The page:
We want to understand how our experience of and interaction with the world shapes our brains and thus who we are. We are therefore investigating key questions of how neuronal circuits in the mammalian cortex function and develop.
Animal and human communication uniquely depend on experience to learn which sound features are behaviorally relevant and which ones can be ignored. Our brains are uniquely adapted to solve quintessential survival problems that face an individual in its daily life. Thus, our brains must both accurately represent (encode) stimuli in the outside world and use that representation to generate appropriate behavioral actions. The sensory representation of the environment is established during early development and is further shaped by early life experience. Thus, to understand brain function we must understand how the brain circuitry adapts to its environment.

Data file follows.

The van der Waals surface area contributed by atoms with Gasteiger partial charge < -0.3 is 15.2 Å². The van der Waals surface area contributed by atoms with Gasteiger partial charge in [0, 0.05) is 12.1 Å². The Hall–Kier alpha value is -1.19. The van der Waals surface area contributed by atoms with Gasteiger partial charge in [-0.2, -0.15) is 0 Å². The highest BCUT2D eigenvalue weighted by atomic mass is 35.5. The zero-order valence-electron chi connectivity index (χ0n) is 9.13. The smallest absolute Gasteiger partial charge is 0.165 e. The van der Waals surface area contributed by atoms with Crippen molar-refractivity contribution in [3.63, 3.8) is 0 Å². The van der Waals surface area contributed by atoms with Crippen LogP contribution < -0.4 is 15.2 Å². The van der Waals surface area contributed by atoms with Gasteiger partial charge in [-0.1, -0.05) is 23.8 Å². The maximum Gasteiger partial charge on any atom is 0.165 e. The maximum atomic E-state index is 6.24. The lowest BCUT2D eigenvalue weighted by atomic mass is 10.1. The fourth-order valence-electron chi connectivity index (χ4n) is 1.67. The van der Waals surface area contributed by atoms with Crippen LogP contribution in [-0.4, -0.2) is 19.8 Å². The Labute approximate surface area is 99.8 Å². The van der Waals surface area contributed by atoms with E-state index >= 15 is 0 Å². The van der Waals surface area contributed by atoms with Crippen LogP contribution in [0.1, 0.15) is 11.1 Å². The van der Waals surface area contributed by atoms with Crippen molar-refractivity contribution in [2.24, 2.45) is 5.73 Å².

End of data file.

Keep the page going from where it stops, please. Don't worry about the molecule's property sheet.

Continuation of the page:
We apply engineering and systems neuroscience approaches to these crucial questions. We investigate the circuits present in the developing and adult brain, their function, and their influence of brain development and plasticity. One focus is on probing the response of the brain to sensory stimuli and the other is to analyze the function of small sub-circuits in detail. We are particularly interested in circuits that underlie the formation of the functional architecture of the auditory cortex and circuits underlying plasticity in both the very young (fetal and neonatal) and adult brain.
We use many different in vivo and in vitro approaches such as in vivo 2-photon Ca imaging, holographic optogenetic stimulation, patch clamp recordings, multi-electrode recordings, laser-scanning photostimulation, automated behavioral assays, etc.
- Postdoctoral Fellowship, Neurobiology, Harvard Medical School, 2000-2005
- PhD, Biomedical Engineering, Johns Hopkins University, 2000
- Dipl.Ing. (MSE), Electrical Engineering, Technische Universität Berlin, Germany, 1994
June 22, 2020Patrick Kanold joined the Johns Hopkins Department of Biomedical Engineering as a professor in July 2020. In this interview, he shares details on his passion for science and neuroengineering, describes his biggest research accomplishments, and provides a look at what he enjoys doing outside of the lab.